Adults are great thinkers and problem solvers. I have seen this when I teach them English. Adults want to get to the root of the problem and find a solution, whether it is learning present perfect, passing that exam, or getting the language skills to improve their career. And so it is with the environment. Give them a problem, and they will set about finding a solution. Are you an adult learner? Find out more about environmental problems and solutions here, and make your English better at the same time.
How does religion view climate change? In this lesson based on a jigsaw reading, learners investigate what three of the world’s religions say about it. How will there view be different from that of the science academies? Prepare to be surprised when you find out. Students will also learn high level vocabulary on the topic and do a role-play. For C1 level and above.
Here is a lesson plan based on ordinary people who have done extraordinary things for the world we live in. It’s based on a jigsaw listening, and is suitable for teenagers and adults from B1/intermediate upwards. It is an updated revision of my previous lesson plan ‘Prizewinners’, which proved very popular.
They make a mess in both town and country. Have you ever been to a beautiful place and seen rubbish everywhere? On the other hand, are they the biggest problem the environment faces? They don’t pollute the air or damage our lungs like car exhaust fumes, we can re-use them and recycle them. Whatever the truth, many places restrict their sale. This lesson is a role play debate. Should we ban their sale or not? Practice language for agreeing and disagreeing, and reaching consensus. For B1 level upwards.
All too often, course books make students write a letter of complaint using the same old contexts every time. An unsatisfactory hotel room, a faulty product or bad service in a restaurant. This time let’s breathe some fresh air into this genre of writing. And do some good for the world we live in at the same time!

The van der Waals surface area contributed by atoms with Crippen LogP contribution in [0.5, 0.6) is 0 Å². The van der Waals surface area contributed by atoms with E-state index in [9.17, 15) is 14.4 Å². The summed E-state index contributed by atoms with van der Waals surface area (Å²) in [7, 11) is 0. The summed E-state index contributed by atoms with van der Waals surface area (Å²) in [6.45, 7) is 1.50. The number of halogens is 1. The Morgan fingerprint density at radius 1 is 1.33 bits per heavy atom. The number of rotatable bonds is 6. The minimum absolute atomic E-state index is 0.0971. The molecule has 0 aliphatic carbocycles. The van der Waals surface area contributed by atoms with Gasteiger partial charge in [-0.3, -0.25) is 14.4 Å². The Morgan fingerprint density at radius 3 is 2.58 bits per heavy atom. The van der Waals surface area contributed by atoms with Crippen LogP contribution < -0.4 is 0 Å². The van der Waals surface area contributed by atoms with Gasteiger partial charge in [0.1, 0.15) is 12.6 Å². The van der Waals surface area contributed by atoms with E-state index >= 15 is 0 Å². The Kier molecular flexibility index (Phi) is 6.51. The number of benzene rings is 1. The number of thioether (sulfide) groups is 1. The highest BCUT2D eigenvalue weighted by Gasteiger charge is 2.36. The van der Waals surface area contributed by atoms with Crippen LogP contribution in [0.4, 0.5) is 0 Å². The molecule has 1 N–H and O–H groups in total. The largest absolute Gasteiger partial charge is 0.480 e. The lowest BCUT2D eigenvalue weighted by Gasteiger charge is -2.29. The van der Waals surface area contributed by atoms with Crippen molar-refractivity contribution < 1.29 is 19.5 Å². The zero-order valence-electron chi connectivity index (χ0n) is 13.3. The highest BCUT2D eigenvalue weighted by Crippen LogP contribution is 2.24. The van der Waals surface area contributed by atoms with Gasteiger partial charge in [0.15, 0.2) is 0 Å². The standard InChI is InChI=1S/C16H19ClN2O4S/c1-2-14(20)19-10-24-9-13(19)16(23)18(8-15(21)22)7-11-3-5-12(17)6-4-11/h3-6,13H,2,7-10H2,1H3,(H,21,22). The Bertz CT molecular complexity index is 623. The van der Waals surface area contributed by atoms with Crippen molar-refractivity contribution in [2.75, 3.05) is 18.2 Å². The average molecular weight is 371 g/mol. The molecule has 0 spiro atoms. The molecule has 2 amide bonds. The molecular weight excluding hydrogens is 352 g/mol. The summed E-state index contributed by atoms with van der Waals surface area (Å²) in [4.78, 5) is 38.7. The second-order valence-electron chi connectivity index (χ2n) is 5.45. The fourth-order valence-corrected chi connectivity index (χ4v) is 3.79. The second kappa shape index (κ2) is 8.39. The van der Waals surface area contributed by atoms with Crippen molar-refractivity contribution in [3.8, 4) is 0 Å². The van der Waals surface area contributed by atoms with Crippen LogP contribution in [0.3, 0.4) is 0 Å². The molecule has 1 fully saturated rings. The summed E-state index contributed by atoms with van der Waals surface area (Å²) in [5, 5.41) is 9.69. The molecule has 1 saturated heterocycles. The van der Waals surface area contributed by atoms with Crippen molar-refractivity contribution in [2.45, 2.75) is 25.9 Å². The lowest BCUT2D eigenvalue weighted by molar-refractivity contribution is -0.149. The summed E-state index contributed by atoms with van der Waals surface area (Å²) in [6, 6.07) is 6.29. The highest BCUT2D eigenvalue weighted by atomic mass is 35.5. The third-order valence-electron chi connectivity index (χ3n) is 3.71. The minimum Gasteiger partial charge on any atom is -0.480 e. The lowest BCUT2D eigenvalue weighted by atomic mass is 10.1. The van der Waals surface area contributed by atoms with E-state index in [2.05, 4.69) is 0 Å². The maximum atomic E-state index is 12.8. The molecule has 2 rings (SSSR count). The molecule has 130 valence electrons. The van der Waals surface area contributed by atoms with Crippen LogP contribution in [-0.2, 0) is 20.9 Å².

A lesson plan based on a more eco-friendly and city-friendly alternative to the car: the electric bike. While looking at this exciting development, students focus on indirect questions, and do a fact-finding mingle.
It’s got to be one of the best infrastructure developments in cities. Turn up, pay for a bike, ride it to the next drop off point and your there! In terms of reducing pollution, getting fit, and making cities more pleasant places to live, it’s a win win win situation! So next time you do a lesson on travel, or city life, why not try this lesson. And tell me how it goes, I’d love feedback. Did you find the materials user-friendly, did the students find it interesting? Any suggestions? Here is the lesson:
This lesson is based around a jig-saw reading and looks at winners of this years Goldman prize, which honours ordinary people who have done extraordinary actions to protect nature, the environment and the human communities that live in them.
It’s a complex and politically controversial topic, and one people might shy away from dealing with in class. This lesson simplifies the basic science in a lesson rich in the language items around the topic of climate change.
Follow the link to download the lesson plan from the British Council’s teachingenglish website:
A lesson based around the British organisation, 10:10, which aims to help people, businesses and organisations reduce their carbon emissions; by 10% a year! This lesson looks at what helps us reduce our carbon emissions (and what doesn’t)!
Did you know that taking the train instead of flying is much more environmentally friendly? Travelling by Eurostar creates ten times less carbon emissions that flying the same route! Not to mention it’s more fun and you get to see more – it’s the journey, not just the destination, after all!
Language teaching course-books rarely focus on this great way of travelling, but here is an internet lesson lesson that does just that.